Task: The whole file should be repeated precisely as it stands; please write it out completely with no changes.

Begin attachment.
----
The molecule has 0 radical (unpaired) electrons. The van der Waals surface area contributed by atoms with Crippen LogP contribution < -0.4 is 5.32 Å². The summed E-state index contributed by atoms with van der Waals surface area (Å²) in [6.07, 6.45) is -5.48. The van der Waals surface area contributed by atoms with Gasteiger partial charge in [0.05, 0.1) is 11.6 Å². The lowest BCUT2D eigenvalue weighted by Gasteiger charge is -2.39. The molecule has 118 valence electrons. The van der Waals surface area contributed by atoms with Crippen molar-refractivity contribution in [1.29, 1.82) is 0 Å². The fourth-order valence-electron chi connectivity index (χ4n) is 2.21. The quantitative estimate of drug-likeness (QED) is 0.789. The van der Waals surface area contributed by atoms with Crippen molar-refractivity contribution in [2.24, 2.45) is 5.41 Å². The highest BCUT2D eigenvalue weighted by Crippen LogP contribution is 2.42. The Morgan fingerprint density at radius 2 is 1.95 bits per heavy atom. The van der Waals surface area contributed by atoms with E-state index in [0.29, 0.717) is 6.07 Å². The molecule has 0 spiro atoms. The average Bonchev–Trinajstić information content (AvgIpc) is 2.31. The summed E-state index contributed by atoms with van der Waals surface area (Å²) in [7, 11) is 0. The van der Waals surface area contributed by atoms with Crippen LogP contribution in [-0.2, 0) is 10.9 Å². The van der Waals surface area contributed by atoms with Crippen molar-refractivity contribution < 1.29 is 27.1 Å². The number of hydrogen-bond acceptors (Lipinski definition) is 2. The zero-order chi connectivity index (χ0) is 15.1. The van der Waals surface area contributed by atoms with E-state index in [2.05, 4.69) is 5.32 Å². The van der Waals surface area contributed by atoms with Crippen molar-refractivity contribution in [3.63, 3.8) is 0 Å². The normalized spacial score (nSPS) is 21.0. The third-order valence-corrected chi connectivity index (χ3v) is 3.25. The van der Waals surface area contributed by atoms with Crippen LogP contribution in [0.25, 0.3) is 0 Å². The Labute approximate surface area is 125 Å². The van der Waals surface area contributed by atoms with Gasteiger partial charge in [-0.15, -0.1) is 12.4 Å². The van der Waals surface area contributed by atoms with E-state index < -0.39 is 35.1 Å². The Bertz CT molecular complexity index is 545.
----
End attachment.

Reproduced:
The molecule has 0 radical (unpaired) electrons. The van der Waals surface area contributed by atoms with Crippen LogP contribution < -0.4 is 5.32 Å². The summed E-state index contributed by atoms with van der Waals surface area (Å²) in [6.07, 6.45) is -5.48. The van der Waals surface area contributed by atoms with Gasteiger partial charge in [0.05, 0.1) is 11.6 Å². The lowest BCUT2D eigenvalue weighted by Gasteiger charge is -2.39. The molecule has 118 valence electrons. The van der Waals surface area contributed by atoms with Crippen molar-refractivity contribution in [1.29, 1.82) is 0 Å². The fourth-order valence-electron chi connectivity index (χ4n) is 2.21. The quantitative estimate of drug-likeness (QED) is 0.789. The van der Waals surface area contributed by atoms with Crippen molar-refractivity contribution in [2.24, 2.45) is 5.41 Å². The highest BCUT2D eigenvalue weighted by Crippen LogP contribution is 2.42. The Morgan fingerprint density at radius 2 is 1.95 bits per heavy atom. The van der Waals surface area contributed by atoms with E-state index in [0.29, 0.717) is 6.07 Å². The molecule has 0 spiro atoms. The average Bonchev–Trinajstić information content (AvgIpc) is 2.31. The summed E-state index contributed by atoms with van der Waals surface area (Å²) in [7, 11) is 0. The van der Waals surface area contributed by atoms with Crippen LogP contribution in [-0.2, 0) is 10.9 Å². The van der Waals surface area contributed by atoms with Crippen molar-refractivity contribution < 1.29 is 27.1 Å². The number of hydrogen-bond acceptors (Lipinski definition) is 2. The zero-order chi connectivity index (χ0) is 15.1. The van der Waals surface area contributed by atoms with E-state index in [2.05, 4.69) is 5.32 Å². The van der Waals surface area contributed by atoms with Crippen molar-refractivity contribution in [3.63, 3.8) is 0 Å². The normalized spacial score (nSPS) is 21.0. The third-order valence-corrected chi connectivity index (χ3v) is 3.25. The van der Waals surface area contributed by atoms with Crippen LogP contribution in [0.25, 0.3) is 0 Å². The Labute approximate surface area is 125 Å². The van der Waals surface area contributed by atoms with Gasteiger partial charge in [-0.15, -0.1) is 12.4 Å². The van der Waals surface area contributed by atoms with E-state index < -0.39 is 35.1 Å². The Bertz CT molecular complexity index is 545.